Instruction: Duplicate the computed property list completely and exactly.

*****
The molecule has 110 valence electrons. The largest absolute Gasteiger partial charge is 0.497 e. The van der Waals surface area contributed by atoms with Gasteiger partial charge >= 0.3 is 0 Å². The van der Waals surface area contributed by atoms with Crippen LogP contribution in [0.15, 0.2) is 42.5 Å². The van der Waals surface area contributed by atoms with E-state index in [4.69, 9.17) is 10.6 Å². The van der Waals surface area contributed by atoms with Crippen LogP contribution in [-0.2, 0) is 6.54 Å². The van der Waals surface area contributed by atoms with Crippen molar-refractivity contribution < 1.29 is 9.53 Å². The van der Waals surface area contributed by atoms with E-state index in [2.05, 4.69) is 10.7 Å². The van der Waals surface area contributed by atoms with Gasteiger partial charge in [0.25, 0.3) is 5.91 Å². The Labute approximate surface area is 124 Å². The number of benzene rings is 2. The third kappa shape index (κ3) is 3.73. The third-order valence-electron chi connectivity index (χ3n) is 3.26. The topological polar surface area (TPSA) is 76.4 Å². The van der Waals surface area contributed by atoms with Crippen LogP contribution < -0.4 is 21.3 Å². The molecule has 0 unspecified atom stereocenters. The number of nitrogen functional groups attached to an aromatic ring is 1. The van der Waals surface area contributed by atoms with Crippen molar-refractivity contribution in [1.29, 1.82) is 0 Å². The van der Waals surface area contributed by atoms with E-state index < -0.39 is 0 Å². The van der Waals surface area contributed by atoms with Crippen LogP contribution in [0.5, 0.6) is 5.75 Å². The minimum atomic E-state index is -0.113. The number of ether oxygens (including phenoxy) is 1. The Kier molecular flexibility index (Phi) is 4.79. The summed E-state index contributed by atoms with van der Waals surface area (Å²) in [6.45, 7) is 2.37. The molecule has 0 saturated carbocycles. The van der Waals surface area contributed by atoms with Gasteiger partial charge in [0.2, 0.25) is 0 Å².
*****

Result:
The molecule has 110 valence electrons. The largest absolute Gasteiger partial charge is 0.497 e. The van der Waals surface area contributed by atoms with Gasteiger partial charge >= 0.3 is 0 Å². The van der Waals surface area contributed by atoms with Crippen LogP contribution in [0.15, 0.2) is 42.5 Å². The van der Waals surface area contributed by atoms with E-state index in [4.69, 9.17) is 10.6 Å². The van der Waals surface area contributed by atoms with Crippen LogP contribution in [-0.2, 0) is 6.54 Å². The van der Waals surface area contributed by atoms with Crippen molar-refractivity contribution < 1.29 is 9.53 Å². The van der Waals surface area contributed by atoms with E-state index in [2.05, 4.69) is 10.7 Å². The van der Waals surface area contributed by atoms with Gasteiger partial charge in [0.25, 0.3) is 5.91 Å². The Labute approximate surface area is 124 Å². The number of benzene rings is 2. The third kappa shape index (κ3) is 3.73. The third-order valence-electron chi connectivity index (χ3n) is 3.26. The topological polar surface area (TPSA) is 76.4 Å². The van der Waals surface area contributed by atoms with Crippen LogP contribution < -0.4 is 21.3 Å². The molecule has 0 unspecified atom stereocenters. The number of nitrogen functional groups attached to an aromatic ring is 1. The van der Waals surface area contributed by atoms with Crippen molar-refractivity contribution in [1.29, 1.82) is 0 Å². The van der Waals surface area contributed by atoms with E-state index < -0.39 is 0 Å². The van der Waals surface area contributed by atoms with Crippen LogP contribution in [0.5, 0.6) is 5.75 Å². The minimum atomic E-state index is -0.113. The number of ether oxygens (including phenoxy) is 1. The Kier molecular flexibility index (Phi) is 4.79. The summed E-state index contributed by atoms with van der Waals surface area (Å²) in [6.45, 7) is 2.37. The molecule has 0 saturated carbocycles. The van der Waals surface area contributed by atoms with Gasteiger partial charge in [0.2, 0.25) is 0 Å².